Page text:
Birders gather for Christmas bird count - KWWL - Eastern Iowa Breaking News, Weather, Closings

Birders gather for Christmas bird count

NORTH LIBERTY (KWWL) - Every year around the holidays, bird enthusiasts all over the country participate in the Christmas bird count.

"Birders" get together and tally every bird they see, of all different species. Conservationists use those numbers to assess the health of bird populations. But one member of the Iowa City Bird Club gets up much earlier than anyone else, to seek out owls.

Chris Caster, a dentist by day, admits he's no morning person.

"I can't explain why I enjoy this, but I want to bring an owl home for the team, and that's just kind of my part," Caster told us.

His part involves waking up two hours before sun-up, making about a dozen stops in wooded areas. But rather than hiking through trees and bushes, Caster has a method for getting owls to come to him. He plays their unique calls on a CD through his truck speakers. 

On this count, he's particularly interested in spotting an Eastern Screech owl.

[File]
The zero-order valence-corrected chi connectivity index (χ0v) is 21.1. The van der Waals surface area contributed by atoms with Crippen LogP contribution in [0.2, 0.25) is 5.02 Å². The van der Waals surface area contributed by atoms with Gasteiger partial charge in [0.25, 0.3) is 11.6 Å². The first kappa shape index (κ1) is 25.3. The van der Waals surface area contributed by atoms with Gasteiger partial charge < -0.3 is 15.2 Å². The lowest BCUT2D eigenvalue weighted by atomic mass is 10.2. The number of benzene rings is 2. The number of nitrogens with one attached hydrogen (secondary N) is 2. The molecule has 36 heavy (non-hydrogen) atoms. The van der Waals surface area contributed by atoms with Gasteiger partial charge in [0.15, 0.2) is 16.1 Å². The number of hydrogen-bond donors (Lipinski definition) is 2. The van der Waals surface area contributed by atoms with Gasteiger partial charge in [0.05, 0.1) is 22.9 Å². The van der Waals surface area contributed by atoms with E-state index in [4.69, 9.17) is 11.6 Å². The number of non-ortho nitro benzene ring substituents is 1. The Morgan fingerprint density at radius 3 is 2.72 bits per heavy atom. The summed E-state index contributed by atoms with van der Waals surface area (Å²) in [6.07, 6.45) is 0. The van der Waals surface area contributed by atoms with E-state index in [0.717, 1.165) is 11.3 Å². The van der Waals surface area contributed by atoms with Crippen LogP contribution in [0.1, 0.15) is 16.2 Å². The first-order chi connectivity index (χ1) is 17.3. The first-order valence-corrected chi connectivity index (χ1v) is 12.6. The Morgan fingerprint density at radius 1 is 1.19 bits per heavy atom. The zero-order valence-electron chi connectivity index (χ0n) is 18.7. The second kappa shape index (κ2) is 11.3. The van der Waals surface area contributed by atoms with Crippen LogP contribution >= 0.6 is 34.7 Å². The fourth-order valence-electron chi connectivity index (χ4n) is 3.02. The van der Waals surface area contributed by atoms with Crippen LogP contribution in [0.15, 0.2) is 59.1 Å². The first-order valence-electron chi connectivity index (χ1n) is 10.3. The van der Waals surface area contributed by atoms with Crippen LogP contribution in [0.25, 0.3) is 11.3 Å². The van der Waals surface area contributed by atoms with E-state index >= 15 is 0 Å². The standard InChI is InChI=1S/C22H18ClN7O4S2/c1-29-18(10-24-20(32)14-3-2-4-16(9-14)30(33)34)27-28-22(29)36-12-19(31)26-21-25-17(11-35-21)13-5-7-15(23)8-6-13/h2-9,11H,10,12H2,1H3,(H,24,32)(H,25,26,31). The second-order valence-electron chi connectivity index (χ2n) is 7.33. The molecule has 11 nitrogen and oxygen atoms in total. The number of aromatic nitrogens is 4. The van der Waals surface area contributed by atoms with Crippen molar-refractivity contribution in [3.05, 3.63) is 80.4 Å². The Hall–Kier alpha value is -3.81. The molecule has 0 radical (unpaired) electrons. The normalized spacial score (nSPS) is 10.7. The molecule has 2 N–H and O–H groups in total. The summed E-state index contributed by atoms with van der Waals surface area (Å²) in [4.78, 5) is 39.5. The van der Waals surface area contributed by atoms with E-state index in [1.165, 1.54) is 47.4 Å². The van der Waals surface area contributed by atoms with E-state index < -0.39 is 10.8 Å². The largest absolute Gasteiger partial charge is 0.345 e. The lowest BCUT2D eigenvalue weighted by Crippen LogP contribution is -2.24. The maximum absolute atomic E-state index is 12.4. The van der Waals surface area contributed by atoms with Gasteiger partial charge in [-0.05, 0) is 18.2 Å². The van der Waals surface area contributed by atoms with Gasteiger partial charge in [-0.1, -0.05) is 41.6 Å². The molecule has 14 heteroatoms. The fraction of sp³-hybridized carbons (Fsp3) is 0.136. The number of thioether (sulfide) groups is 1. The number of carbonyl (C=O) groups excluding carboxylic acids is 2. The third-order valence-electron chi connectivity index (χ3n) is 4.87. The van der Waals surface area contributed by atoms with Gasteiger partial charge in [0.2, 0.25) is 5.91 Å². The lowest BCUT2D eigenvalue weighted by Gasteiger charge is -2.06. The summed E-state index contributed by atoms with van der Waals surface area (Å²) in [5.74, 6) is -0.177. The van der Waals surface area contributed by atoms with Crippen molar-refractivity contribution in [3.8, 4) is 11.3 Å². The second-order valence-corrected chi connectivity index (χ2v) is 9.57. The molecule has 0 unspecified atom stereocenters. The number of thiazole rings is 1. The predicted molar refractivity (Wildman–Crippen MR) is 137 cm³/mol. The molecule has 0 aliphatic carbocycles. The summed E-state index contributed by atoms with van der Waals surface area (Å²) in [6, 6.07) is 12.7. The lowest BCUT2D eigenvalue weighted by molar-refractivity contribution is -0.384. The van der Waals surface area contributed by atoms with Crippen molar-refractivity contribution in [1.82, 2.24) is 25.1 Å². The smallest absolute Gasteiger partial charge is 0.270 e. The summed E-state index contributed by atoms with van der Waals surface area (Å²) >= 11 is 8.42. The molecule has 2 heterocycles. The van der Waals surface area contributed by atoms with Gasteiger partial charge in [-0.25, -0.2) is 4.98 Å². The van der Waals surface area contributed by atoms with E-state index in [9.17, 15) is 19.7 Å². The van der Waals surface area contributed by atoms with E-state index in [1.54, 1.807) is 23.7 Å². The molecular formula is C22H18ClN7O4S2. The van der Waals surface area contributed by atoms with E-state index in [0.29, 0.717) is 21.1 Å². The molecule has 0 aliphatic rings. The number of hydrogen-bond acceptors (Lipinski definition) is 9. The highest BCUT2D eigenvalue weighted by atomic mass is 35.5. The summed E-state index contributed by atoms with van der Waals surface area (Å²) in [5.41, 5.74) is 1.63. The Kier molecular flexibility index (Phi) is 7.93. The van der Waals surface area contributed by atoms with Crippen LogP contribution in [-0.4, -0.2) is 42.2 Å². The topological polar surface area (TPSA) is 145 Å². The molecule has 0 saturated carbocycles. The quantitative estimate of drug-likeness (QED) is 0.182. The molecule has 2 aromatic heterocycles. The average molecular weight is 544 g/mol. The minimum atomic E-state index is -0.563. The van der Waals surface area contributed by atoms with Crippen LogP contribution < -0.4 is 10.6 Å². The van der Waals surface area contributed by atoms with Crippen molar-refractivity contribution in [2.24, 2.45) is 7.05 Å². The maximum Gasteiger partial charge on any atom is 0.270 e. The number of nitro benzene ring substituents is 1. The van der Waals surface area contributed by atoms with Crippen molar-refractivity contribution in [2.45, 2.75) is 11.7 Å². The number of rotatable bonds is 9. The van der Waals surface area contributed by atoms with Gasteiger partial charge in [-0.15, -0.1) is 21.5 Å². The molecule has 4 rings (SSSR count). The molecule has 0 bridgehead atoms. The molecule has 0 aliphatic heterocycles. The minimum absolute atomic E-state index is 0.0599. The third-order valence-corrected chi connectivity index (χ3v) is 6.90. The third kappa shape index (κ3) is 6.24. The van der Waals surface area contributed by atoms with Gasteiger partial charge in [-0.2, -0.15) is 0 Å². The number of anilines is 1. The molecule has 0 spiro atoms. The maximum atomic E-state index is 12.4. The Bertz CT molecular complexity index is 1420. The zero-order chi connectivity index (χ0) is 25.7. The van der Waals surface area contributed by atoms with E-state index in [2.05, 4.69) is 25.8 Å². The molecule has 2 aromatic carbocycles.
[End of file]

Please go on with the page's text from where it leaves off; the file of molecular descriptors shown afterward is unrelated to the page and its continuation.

"If I find one on my route, that's good. If I find two, that's really good."

Caster didn't spot a single owl last year; he thinks the June flood may be to blame.

"I think the prey populations suffered quite a lot."

His first few calls go unanswered. "Maybe if there's an owl out here, he doesn't like reporters."

But finally, we hear one, maybe two, in the distance. Then, out of the darkness, Caster spots one.

"Oh! There he is!" Caster exclaims. One lands just feet away. Caster tries to strike up a conversation with his own call, but this bird is a little shy.

Moments later, another one shows up. "To have two is really extraordinary," Caster said.

The screech owls move on, and so do we. Caster's next few stops aren't as exciting, but that changes at his final destination. Not one, but two Great-Horned owls, and a solitary Barred owl, respond to this call.

We catch one of the Great-Horned owls spying on us from a distant branch, and see a second one flying through the trees. This season's count, Caster says, is a success.

"Getting to look at a pair of screech owls is really unusual. Finding a pair of Great-Horned owls is also very nice, and we had a bonus of a Barred owl calling from the woods, so that's really a pretty good morning."

When the sun finally rises, other birders joined the Christmas count. Around noon, they gather at the North Liberty Community Center, to tally up the different types of birds they'd spotted. After that, they headed back out to get the species they hadn't yet seen. Another bird count will happen in the spring.

Online Reporter - Brady Smith

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